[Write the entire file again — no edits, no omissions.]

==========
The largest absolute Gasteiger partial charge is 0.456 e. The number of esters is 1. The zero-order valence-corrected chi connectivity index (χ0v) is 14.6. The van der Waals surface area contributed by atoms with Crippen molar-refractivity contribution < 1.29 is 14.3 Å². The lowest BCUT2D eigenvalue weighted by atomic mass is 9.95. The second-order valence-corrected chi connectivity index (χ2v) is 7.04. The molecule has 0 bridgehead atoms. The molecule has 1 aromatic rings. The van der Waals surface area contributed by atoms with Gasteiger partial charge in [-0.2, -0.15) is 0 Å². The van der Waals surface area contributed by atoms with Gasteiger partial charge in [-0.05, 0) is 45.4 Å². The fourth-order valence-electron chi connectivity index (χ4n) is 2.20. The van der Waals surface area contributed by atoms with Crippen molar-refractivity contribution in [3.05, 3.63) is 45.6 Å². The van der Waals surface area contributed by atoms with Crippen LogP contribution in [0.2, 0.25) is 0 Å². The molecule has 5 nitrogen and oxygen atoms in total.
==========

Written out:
The largest absolute Gasteiger partial charge is 0.456 e. The number of esters is 1. The zero-order valence-corrected chi connectivity index (χ0v) is 14.6. The van der Waals surface area contributed by atoms with Crippen molar-refractivity contribution < 1.29 is 14.3 Å². The lowest BCUT2D eigenvalue weighted by atomic mass is 9.95. The second-order valence-corrected chi connectivity index (χ2v) is 7.04. The molecule has 0 bridgehead atoms. The molecule has 1 aromatic rings. The van der Waals surface area contributed by atoms with Gasteiger partial charge in [-0.2, -0.15) is 0 Å². The van der Waals surface area contributed by atoms with Gasteiger partial charge in [-0.05, 0) is 45.4 Å². The fourth-order valence-electron chi connectivity index (χ4n) is 2.20. The van der Waals surface area contributed by atoms with Crippen molar-refractivity contribution in [3.05, 3.63) is 45.6 Å². The van der Waals surface area contributed by atoms with Crippen LogP contribution in [0.2, 0.25) is 0 Å². The molecule has 5 nitrogen and oxygen atoms in total.